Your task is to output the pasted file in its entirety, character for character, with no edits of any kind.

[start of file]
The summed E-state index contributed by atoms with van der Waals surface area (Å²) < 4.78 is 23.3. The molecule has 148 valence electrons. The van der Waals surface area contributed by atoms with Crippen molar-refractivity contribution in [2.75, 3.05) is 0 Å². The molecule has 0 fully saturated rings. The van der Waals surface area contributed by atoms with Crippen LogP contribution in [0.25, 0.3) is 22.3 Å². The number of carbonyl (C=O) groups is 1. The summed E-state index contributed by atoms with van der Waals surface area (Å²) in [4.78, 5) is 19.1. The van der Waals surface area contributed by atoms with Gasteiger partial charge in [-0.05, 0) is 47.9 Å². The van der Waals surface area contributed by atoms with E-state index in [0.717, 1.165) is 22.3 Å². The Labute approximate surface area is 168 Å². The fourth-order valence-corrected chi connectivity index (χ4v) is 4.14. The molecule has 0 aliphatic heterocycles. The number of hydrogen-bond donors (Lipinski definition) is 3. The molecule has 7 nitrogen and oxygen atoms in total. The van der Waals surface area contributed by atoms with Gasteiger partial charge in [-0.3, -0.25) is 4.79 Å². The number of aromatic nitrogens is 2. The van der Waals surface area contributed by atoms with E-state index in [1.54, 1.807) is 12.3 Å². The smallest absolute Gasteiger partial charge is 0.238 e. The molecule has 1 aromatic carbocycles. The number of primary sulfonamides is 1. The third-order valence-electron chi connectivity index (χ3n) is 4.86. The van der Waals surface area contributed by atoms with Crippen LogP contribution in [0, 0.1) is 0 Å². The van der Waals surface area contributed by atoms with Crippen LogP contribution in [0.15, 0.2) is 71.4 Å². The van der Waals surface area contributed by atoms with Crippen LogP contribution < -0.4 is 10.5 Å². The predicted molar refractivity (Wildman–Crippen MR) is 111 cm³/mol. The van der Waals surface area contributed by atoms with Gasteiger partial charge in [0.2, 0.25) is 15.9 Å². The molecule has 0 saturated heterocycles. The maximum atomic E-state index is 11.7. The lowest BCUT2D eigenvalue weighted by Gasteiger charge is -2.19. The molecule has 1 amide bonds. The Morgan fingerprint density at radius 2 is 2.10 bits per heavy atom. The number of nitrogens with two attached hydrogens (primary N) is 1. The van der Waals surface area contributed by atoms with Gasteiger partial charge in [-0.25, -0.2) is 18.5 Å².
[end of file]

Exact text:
The summed E-state index contributed by atoms with van der Waals surface area (Å²) < 4.78 is 23.3. The molecule has 148 valence electrons. The van der Waals surface area contributed by atoms with Crippen molar-refractivity contribution in [2.75, 3.05) is 0 Å². The molecule has 0 fully saturated rings. The van der Waals surface area contributed by atoms with Crippen LogP contribution in [0.25, 0.3) is 22.3 Å². The number of carbonyl (C=O) groups is 1. The summed E-state index contributed by atoms with van der Waals surface area (Å²) in [4.78, 5) is 19.1. The van der Waals surface area contributed by atoms with Gasteiger partial charge in [-0.05, 0) is 47.9 Å². The van der Waals surface area contributed by atoms with E-state index in [0.717, 1.165) is 22.3 Å². The Labute approximate surface area is 168 Å². The fourth-order valence-corrected chi connectivity index (χ4v) is 4.14. The molecule has 0 aliphatic heterocycles. The number of hydrogen-bond donors (Lipinski definition) is 3. The molecule has 7 nitrogen and oxygen atoms in total. The van der Waals surface area contributed by atoms with Gasteiger partial charge in [-0.3, -0.25) is 4.79 Å². The number of aromatic nitrogens is 2. The van der Waals surface area contributed by atoms with E-state index in [1.54, 1.807) is 12.3 Å². The smallest absolute Gasteiger partial charge is 0.238 e. The molecule has 1 aromatic carbocycles. The number of primary sulfonamides is 1. The third-order valence-electron chi connectivity index (χ3n) is 4.86. The van der Waals surface area contributed by atoms with Crippen LogP contribution in [0, 0.1) is 0 Å². The van der Waals surface area contributed by atoms with Crippen LogP contribution in [0.15, 0.2) is 71.4 Å². The van der Waals surface area contributed by atoms with Crippen LogP contribution < -0.4 is 10.5 Å². The predicted molar refractivity (Wildman–Crippen MR) is 111 cm³/mol. The van der Waals surface area contributed by atoms with Gasteiger partial charge in [0.2, 0.25) is 15.9 Å². The molecule has 0 saturated heterocycles. The maximum atomic E-state index is 11.7. The lowest BCUT2D eigenvalue weighted by Gasteiger charge is -2.19. The molecule has 1 amide bonds. The Morgan fingerprint density at radius 2 is 2.10 bits per heavy atom. The number of nitrogens with two attached hydrogens (primary N) is 1. The van der Waals surface area contributed by atoms with Gasteiger partial charge in [-0.25, -0.2) is 18.5 Å².